State Rundown 4/7: Bad Ideas Die Hard


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Kansas Gov. Sam Brownback doubled down on defending his disastrous tax cuts, insisting that the state would benefit from a shift away from income taxes to consumption taxes. The governor claimed that such taxes, which fall more heavily on middle and working-class citizens, are more “growth oriented” than the income tax, despite the problems with this claim. Brownback has proposed increases in taxes on cigarette and alcohol consumption this session to make up for freefalling revenues, and has indicated willingness to increase the sales tax. Meanwhile, the deep budget cuts enacted in the wake of Brownback’s tax cuts means Kansas schools will close early this year. 

It seems as if New Jersey Gov. Chris Christie’s lottery privatization plan is a bust. The Associated Press reports that the New Jersey lottery, once among the most profitable in the nation, has failed to meet state revenue targets for the second year in a row. Legislators have already lowered income expectations for the struggling lottery, but Gtech, the private firm in charge of operations is trailing even the revised number by $64 million. Gtech is the same company responsible for the abysmal performance of the Illinois State Lottery after it was privatized in 2011. Former Gov. Pat Quinn fired the firm last summer.

Nevada Gov. Brian Sandoval hit back at critics of his proposed increase in business license fees, singling out a report by the Tax Foundation as irresponsible and “intellectually dishonest.” Sandoval wants to replace Nevada’s flat fee of $200 for a business license with a tiered system that takes into account gross receipts and the type of business. The new fees would range from $400 to $4 million a year and would raise $430 million. The governor would use the new revenue to help increase education funding by nearly $782 million. He has gained the support of business and interfaith groups, as well as the majority of Nevada voters.

 

Following Up:
North Carolina: An editorial in The News and Observer blasted the income tax cut proposal offered by state Senate leaders, noting that “while they’ve been cutting taxes for the wealthy and businesses, which have gotten most of the breaks, they’ve bashed the public schools, cut the university system and put the state in such a tight revenue margin that further tax cuts could be catastrophic.”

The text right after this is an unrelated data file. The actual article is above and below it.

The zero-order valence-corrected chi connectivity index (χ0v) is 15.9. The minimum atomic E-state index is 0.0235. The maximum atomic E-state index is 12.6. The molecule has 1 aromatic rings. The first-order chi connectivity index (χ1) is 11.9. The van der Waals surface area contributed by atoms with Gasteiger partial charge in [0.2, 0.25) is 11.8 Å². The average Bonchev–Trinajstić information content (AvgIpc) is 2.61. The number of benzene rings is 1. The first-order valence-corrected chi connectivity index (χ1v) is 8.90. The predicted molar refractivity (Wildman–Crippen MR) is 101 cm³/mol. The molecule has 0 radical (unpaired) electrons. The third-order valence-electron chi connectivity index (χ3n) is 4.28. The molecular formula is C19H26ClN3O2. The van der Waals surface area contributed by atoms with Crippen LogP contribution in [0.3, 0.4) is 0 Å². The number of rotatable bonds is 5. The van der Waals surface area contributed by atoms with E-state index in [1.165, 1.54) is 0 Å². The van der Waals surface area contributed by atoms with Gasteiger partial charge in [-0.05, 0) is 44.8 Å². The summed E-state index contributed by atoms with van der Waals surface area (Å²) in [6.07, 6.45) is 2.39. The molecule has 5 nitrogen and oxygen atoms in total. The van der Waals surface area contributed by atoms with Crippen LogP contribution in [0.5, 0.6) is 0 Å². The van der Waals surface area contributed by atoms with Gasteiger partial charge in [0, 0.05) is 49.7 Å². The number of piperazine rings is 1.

Idaho: The state Senate killed the tax plan offered by House leaders that would have removed the sales tax on groceries, increased the gas excise tax and lowered income taxes for the wealthy. ITEP found that the overall impact (PDF) of these changes would be higher taxes for low- and middle-income taxpayers, and dramatically lower taxes for the affluent (the top 1 percent of earners would receive an average benefit of $5,000 per year).  While an alternative plan has yet to be formulated, the Senate appears to be interested in refocusing efforts on the original objective of this legislation: raising money for transportation.

Nebraska: The proposed gas tax increase continued its progress through the state’s unicameral legislature, when senators voted 26-10 to advance the measure. Two more votes are required before the bill reaches Gov. Pete Ricketts, who does not support increasing the gas tax.

 

Things We Missed:
The Georgia legislature approved a sweeping transportation deal last Tuesday that will raise $1 billion for infrastructure maintenance and improvements through a mix of new revenue sources. The final version of House Bill 170 raises the existing state gas tax by 6.7 cents and reforms the tax so that it will grow alongside fuel-efficiency gains and general inflation, rather than being tied to gas prices. The bill also introduced a new $5-per-night hotel and motel tax and a new fee of $50 to $100 on heavy commercial trucks. The measure eliminated tax breaks for commercial airlines and electric cars to raise revenue as well. Gov. Nathan Deal has indicated that he will sign the measure into law.

 

States Ending Session This Week:
Mississippi (Sunday) (note: the end of the session means no new tax cut proposals can be considered in Mississippi this year)


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